Montclair Soccer: Boys varsity raises money for NAACP program
COURTESY TOURE WEAVER
by Andrew Garda
The Mounties boys soccer team had watched the marches for George Floyd, the protests across the world, and the movement to support Black Lives Matter, and felt they had to do something.
So they did, setting up a GoFundMe and raising $5,720 as of Aug. 28, $3,720 more than their initial goal of $2,000. Donations are still being accepted, with all proceeds going to the NAACP Legal Defense and Educational Fund.
Senior captain Felipe Gutierrez said the initial idea came as he was talking to friends he knew from club soccer who were doing charity runs and other things to raise money and awareness for the Black Lives Matter movement.
Gutierrez personally had been looking to do something since the marches in June, which he couldn’t participate in because he has a younger sibling who has health issues. At the same time, he didn’t want it to be just a one-time thing, but rather an ongoing effort.
Another thing that activated the team was a virtual call with head coach Touré Weaver and the coaching staff about the racial issues everyone was watching unfold across the country.
“We had a team Zoom for the whole program,” Weaver said on a recent call. “I was really emotional about it. The community that we have on the team, how diverse it is, I’m sure that there were guys feeling certain ways. So we opened it up for people to express how they were feeling if they felt moved to, I kind of talked to the guys [about] how I was feeling.”
Weaver said a few days later Gutierrez reached out.
“Felipe came to me and said that he knew that there were some other programs doing different things, and he thought it was important for us to do something,” Weaver recalled. “I think he brought it to some of the seniors, too. So then we just started brainstorming.”
The initial plan, Gutierrez said, was that they would open captains practices to other levels. In order to take part, you were supposed to get a sponsor, and after the four-week session, the athletes would get money from their sponsors.
It didn’t take four weeks for things to get going, though.
“We tried to stick with our original idea, but it ended up being, like, in the first three days we had raised over our goal of $2,000,” Gutierrez said. “And it was just like parents like finding out, sharing the links throughout the town.”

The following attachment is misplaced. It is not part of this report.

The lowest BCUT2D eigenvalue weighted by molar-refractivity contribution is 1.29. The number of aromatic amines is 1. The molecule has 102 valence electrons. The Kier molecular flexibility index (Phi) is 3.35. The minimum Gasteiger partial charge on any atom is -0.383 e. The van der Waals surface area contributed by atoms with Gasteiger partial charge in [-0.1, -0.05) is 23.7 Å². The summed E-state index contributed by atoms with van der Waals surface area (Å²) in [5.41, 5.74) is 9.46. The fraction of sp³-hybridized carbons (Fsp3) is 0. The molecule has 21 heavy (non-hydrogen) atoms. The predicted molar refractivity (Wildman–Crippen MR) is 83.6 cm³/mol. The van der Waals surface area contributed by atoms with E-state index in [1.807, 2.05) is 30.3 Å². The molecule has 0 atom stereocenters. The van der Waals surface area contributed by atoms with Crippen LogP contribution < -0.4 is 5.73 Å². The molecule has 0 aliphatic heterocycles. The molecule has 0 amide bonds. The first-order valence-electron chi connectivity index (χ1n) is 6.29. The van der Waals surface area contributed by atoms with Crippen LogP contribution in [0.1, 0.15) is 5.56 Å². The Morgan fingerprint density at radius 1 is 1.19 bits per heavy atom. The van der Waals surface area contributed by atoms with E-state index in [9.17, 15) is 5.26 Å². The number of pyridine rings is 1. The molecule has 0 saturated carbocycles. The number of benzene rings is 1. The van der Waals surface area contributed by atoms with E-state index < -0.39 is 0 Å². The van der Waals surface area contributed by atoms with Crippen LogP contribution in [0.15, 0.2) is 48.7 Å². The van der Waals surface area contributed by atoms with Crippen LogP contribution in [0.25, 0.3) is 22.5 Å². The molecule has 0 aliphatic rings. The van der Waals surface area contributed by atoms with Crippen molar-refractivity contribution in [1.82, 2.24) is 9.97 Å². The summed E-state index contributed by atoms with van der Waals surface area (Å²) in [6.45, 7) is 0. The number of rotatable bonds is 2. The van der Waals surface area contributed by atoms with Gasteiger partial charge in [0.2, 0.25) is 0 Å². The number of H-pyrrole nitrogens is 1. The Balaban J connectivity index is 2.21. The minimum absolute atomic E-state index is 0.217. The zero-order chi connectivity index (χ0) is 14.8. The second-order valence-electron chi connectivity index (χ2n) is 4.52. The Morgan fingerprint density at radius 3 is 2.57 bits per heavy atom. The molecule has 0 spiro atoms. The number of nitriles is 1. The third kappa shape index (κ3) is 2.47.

He said it went far beyond the high school organization.
“People were donating that I don’t even know if they have connections, or if their kids play soccer, “ he said. “So it was just kind of like, all of a sudden everyone was just donating before we had even started this whole thing. And we ended up still raising more money once the cycle ended.”
On the main GoFundMe page, the description of the effort states, “We would like to make a difference because this is not a moment, it is a movement,” a phrase used by many involved in local efforts for police reform and raising awareness of systemic racism.
Gutierrez said that it’s important to him that this is the beginning of something, not the entire effort, because letting the momentum go isn’t solving anything.
“I think once you stop [working], it’s hard to recover, and I think with the recent shooting of Jacob Blake, right now this is the time when we need to keep going and keep raising awareness, keep raising money, because I think this is the only way that we can put an end to this.”
Across the country, athletes are taking a stand. Last week, the National Basketball Association and Women’s National Basketball Association decided to postpone their playoff games after the Milwaukee Bucks walked off the court in protest of the police shooting of Blake. The Milwaukee Brewers of Major League Baseball did the same, followed by many other baseball clubs.
Several NFL teams skipped practice the next day to discuss that shooting, as well as the subsequent shooting of protesters by a 17-year old in Kenosha, Wis.
Gutierrez said you don’t need to be a professional athlete to make a big impact, and he, along with his senior teammates, wants to make a difference off the field as well.
“I think for the seniors, we definitely don’t want to be done here,” he said. “We still want to make an impact. We want to make a mark on the program, not just as a soccer team, but also something really influential in the community.”
“I think the guys wanted to take a role and be a part,” Weaver said. “Not just be aware of what’s happening, but also partake in trying to help solve the issue, you know? The guys will have to be proactive about it. And I think that that was super-important, and I’m just really proud the guys were taking the initiative to digest, be aware of it and know about it, but also want to help resolve these issues we are having in our society.”
Those wishing to contribute to the MHS Mounties boys soccer team’s fundraising effort can find the donation page here.